Plant the best performers for your region

Sharon Cohoon,  – November 19, 2004

Why is the daylily (Hemerocallis hybrids) the most popular perennial in the West? For one thing, it grows in virtually all of our climates. In the moist Pacific Northwest, daylilies develop such luxurious foliage that it’s wise to select tall-stemmed varieties if you want to see the flowers. In Northern California, nature supplies daylilies with the perfect balance of rainfall and sun. And daylilies bloom like the dickens in coastal Southern California, even outflowering roses. In California’s Central Valley and other hot inland locations, the foliage may grow shorter, but the flowers come just as abundantly. Gardeners in colder intermountain areas can grow deciduous varieties hardy enough to stand temperatures as low as -35°. Even in Southwest deserts, where daylilies face more of a challenge, they do surprisingly well when given afternoon shade and plenty of water.

Another reason daylilies are popular is that they’re so easy to grow. There are no disease or insect pests worth mentioning. Gophers leave them alone and deer usually do too. Even being trampled by kids or dogs or run over by a lawnmower doesn’t faze them for long.

Variety is another plus. Though there is an abundance of yellow- and orange-flowered daylilies, there are also plenty of romantic pinks and lavenders, dramatic reds and purples, and exotic browns. The foliage can be as fine as grass or as coarse as corn.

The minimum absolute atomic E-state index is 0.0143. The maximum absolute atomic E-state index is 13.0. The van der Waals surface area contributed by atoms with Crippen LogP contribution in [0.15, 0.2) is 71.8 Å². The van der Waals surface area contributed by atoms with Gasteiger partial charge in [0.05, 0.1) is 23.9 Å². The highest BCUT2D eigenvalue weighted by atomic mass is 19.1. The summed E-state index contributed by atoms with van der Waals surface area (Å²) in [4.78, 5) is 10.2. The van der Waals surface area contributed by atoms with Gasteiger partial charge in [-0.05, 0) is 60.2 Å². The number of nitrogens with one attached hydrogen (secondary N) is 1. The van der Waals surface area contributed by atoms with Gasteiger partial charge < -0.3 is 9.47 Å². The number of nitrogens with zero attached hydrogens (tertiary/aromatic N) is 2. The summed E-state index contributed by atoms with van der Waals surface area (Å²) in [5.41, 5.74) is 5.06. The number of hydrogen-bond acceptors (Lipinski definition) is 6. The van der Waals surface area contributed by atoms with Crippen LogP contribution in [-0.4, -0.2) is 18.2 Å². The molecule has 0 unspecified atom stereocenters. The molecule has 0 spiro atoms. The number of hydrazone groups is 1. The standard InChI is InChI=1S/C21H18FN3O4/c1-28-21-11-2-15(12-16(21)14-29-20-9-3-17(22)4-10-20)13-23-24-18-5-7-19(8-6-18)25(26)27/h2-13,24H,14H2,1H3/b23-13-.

Planting and care

In most Western climates, bare-root and container-grown plants can go in the ground anytime from spring through midautumn. In the desert, wait to plant until the soil cools down in fall.

In most areas, give daylilies the sunniest spot in your garden. In the desert, protect from afternoon sun by planting them in a spot where they’ll get filtered shade or an eastern exposure. For best performance amend the soil with organic matter such as compost before planting. Daylilies will survive considerable drought, but for generous bloom they need ample water during their growing period.

Sources for daylilies

Buy daylilies at well-stocked nurseries or from these growers.

Amador Flower Farm. Plymouth, CA; (209) 245-6660 or Catalog $3.50.

Caprice Farm Nursery. Aumsville, OR; (503) 749-1397 or Catalog free.

Cordon Bleu Daylilies. San Marcos, CA; (760) 744-8367 or Catalog $2.

Greenwood Daylily & Iris Garden. Somis, CA; (562) 494-8944 or Catalog free.

Shepard Iris Garden. Phoenix; (602) 841-1231. Catalog $1.

Snow Creek Daylilies. Port Townsend, WA; (360) 765-4342 or Catalog $3.